Michigan Republicans set to vote on chair Karamo’s removal as she promises not to accept result

Jan 5, 2024, 10:17 PM

FILE - Kristina Karamo speaks to Michigan Republican Party delegates on Feb. 18, 2023, in Lansing, ...

FILE - Kristina Karamo speaks to Michigan Republican Party delegates on Feb. 18, 2023, in Lansing, Mich. Michigan Republicans are planning to meet Saturday, Jan. 6, 2024, and discuss removing Michigan GOP Chairwoman Kristina Karamo. (AP Photo/Joey Cappelletti, File)

(AP Photo/Joey Cappelletti, File)

LANSING, Mich. (AP) — Michigan Republicans plan to discuss the removal of state GOP Chairwoman Kristina Karamo during a meeting Saturday after many of the party’s leaders have called for her resignation following a year of leadership plagued by debt and infighting.

Karamo has made it clear she will not recognize the vote if removed Saturday, claiming the meeting is not official and has been illegally organized. The unfolding situation could set the stage for a court fight to determine control of the highest position within the Michigan GOP.

The internal dispute takes place as Michigan Republicans look to rebound from 2022 midterms in which they suffered historic losses. The party is aiming this year to flip an open U.S. Senate seat while also helping the Republican presidential nominee win the battleground state.

Michigan is among several swing states where parties overtaken by far-right leadership have struggled to overcome infighting and money issues. Similar situations have unfolded in Georgia and Arizona, which poses a significant implication in the 2024 presidential election where those states are poised to play pivotal roles.

Karamo, a former community college instructor, rose through Michigan’s Republican ranks by spreading election conspiracies after the 2020 presidential election. She eventually was backed by former President Donald Trump in her run for secretary of state in 2022, losing by 14 percentage points in a result that she still refuses to concede.

In February, Karamo was elected by grassroots activists alongside her co-chair, Malinda Pego, to lead the state party through the 2024 elections. Less than a year later, Pego has signed onto a petition seeking a vote on removing Karamo.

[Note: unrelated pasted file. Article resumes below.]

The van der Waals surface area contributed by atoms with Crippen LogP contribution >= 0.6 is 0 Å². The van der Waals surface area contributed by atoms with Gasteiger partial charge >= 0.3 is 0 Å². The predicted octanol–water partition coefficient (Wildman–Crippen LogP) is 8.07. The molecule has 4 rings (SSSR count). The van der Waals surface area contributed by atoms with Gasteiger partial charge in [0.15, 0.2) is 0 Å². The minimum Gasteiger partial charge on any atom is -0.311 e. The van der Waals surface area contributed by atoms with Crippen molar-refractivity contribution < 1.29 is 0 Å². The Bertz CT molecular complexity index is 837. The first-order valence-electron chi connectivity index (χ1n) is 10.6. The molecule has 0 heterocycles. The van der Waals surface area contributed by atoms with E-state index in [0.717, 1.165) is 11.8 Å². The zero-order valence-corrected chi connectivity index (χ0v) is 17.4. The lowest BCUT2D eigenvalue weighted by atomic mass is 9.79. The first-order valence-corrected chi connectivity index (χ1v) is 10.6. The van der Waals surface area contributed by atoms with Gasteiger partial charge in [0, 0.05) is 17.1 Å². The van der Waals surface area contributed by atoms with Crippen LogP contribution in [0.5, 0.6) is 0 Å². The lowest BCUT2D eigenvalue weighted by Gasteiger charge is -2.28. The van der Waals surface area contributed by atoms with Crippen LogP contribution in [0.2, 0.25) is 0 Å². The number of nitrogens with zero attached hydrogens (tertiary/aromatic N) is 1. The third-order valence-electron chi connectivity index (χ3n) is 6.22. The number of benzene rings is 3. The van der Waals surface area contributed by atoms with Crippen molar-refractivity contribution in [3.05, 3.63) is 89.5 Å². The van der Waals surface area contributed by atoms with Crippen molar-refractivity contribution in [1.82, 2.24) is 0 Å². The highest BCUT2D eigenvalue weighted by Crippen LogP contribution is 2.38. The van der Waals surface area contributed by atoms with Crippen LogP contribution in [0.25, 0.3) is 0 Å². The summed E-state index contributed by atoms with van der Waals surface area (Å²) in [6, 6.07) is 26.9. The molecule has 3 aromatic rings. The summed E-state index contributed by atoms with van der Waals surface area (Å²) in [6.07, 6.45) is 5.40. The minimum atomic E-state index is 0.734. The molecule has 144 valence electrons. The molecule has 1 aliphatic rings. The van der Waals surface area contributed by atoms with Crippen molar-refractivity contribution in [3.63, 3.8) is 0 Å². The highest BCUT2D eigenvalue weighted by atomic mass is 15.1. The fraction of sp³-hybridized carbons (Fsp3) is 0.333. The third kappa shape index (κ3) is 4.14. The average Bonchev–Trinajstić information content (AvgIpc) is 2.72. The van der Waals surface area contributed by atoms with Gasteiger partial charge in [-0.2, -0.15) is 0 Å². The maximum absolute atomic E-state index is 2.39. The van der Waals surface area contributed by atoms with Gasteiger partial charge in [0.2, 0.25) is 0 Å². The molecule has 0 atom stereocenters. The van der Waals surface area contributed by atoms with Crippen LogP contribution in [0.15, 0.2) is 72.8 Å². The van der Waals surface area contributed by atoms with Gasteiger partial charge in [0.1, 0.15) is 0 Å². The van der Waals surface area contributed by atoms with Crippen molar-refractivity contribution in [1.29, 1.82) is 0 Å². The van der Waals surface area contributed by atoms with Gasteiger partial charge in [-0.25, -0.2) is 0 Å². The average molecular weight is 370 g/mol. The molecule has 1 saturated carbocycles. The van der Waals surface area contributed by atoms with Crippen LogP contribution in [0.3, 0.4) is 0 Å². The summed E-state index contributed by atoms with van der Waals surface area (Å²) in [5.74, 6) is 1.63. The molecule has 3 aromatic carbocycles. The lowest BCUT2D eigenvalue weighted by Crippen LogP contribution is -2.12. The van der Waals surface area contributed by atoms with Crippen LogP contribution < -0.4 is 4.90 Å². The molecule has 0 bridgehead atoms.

Eight of the state party’s 13 congressional district chairs called on Karamo to resign last week, citing financial instability stemming from insufficient fundraising and asking Karamo to “put an end to the chaos in our party” by stepping down.

Karamo has refused to resign and promised not to leave if ousted at the meeting, calling the gathering “illegal” in a recent podcast posted on the Michigan GOP website. It’s unclear whether enough party members will attend for the Saturday afternoon gathering to be official.

Karamo did not respond to multiple requests for comment by The Associated Press.

Party members formally began pursuing Karamo’s removal in early December, obtaining 39 state committee members’ signatures on a petition calling for a special meeting to consider the change.

To oust Karamo, opponents would need to submit signatures on Saturday from at least half of the state party’s nearly 100 committee members. The approval of 75% of attending state committee members would then be required, though there is a proposed amendment to lower the threshold to 60%.

Whether Karamo survives the vote or not, the state party will need to make significant strides quickly if it hopes to affect the 2024 election.

The party, according to Karamo, had nearly $500,000 in debt as of October, with another $110,000 owed to actor Jim Caviezel for a speaking appearance. Karamo and the party are suing the trust that owns their headquarters with hopes of selling the building to pay off debts.

The turmoil comes less than two months before the state party will host a March 2 convention to divvy up 39 of the state’s 55 Republican presidential delegates. The other 16 delegates will be allocated based on the results of the Feb. 27 Republican primary.

Republicans are seeking to win a Senate seat in the state in November, a feat they haven’t achieved since 1994. The party also is looking to flip a narrow majority in the Michigan House after Democrats in 2022 won control of the state House and Senate, while retaining the governor’s office, for the first time in 40 years.

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Michigan Republicans set to vote on chair Karamo’s removal as she promises not to accept result